Geoffrey Agrons is a good customer and a superb photographer. We just framed this set of his photos printed on handmade Japanese paper, and they present a good opportunity to demonstrate two important lessons of framing design: framing contemporary photographs close, and individualized frame design. Geoffrey sent seven photos, most of which are of the Cape May area during last winter’s huge snow storm. (The large one here is of a woods in Ireland.)
For a slide show, with larger images, click here.
We decided to frame them all in walnut, a wood we frequently choose for photographs, first, because of the suitably native cool color—we used a black wash to better match the sepia ink color on most of them—and second, because of its tight grain and smooth texture, which is consistent with the smooth surface of photographs.
For the first image, above, I chose a slope for the overall profile since it was appropriate to the deep perspective as well as the slope of the ground and the angles formed by the roots. A cove terminating at the top with a fine bead made an ideal form to suit the trees and roots half-embedded in the earth.
What fascinated me in this image was the staccato rhythm of the line of fencing in contrasting with the soft forms of snow. So that’s what I echoed in the frame, using fine 1/6″ “quirks,” or steps, and a soft cove at the sight edge. Here’s a detail of the frame profile.
A flat profile was chosen for this picture because of the flat horizon. It’s true that there is a deep perspective in this image, but the horizontal quality seems to be stronger. (If more of the stream could be seen meandering away toward the horizon, that might have swayed me to go with a slope.) A fine line, its 1/8″ width in proportion to the sharp lines in the photos, was raised near the sight edge, and a gentle ovolo (convex form) at the sight edge to echo the banks of the stream and the snow.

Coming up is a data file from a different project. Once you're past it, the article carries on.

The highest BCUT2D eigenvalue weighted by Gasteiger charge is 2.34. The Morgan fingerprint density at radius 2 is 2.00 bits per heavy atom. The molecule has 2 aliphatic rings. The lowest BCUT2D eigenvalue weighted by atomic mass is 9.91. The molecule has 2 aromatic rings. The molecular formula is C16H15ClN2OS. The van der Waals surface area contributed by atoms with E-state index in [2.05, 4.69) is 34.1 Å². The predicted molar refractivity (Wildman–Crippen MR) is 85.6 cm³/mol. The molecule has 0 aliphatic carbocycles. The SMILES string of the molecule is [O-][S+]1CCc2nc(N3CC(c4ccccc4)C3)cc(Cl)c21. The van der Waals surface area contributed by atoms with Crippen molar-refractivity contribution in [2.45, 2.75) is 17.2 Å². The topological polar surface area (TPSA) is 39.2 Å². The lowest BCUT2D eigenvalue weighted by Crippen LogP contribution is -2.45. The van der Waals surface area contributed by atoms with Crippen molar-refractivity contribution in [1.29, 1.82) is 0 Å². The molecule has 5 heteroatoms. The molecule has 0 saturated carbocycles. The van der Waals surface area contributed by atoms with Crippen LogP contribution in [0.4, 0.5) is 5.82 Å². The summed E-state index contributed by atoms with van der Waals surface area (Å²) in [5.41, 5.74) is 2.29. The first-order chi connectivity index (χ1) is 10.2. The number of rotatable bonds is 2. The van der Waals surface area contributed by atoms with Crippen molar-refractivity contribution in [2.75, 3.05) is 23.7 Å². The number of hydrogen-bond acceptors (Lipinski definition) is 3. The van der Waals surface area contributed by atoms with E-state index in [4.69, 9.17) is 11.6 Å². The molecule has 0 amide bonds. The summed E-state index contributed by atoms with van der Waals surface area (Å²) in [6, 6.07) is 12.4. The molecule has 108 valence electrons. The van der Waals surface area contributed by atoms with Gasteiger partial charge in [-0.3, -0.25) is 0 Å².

This frame is a similar flat profile with a raised line, but with a cove at the sight edge. I love the way the grain of the walnut echoes the clouds.
This frame is a good example of the importance of line proportion because it’s essentially a frame that’s been an old standby for us, the Eastwood—a flat profile with a narrow step at the sight edge and a broader step at the back edge. But the line proportions formed by these steps had to be just right for this picture, since it’s so simple, and those line proportions that have become standard for the Eastwood were too wide for this image, so we adapted them to suit this specific photo.
For this color photo, a slope was chosen to echo the angle of the snow. I used a carved panel just outside the sight edge to echo the sense of coarse texture.
Finally, for this extremely subtle image I used a profile with a suitably very subtle curve down at the sight edge. The frame’s basically flat, but coves up toward the back edge with a quirk and a bead at the back edge, providing definition while also echoing the cylindrical form of the posts.
For more on framing photographs close, i.e., without a visible mat, read my article “Close Framed Photographs,”
for Picture Framing Magazine
Geoffrey will be showing these pieces and more this September at he New Jersey Audubon Nature Center in Goshen, NJ.
Again, click here to view these in a slide show (with larger views).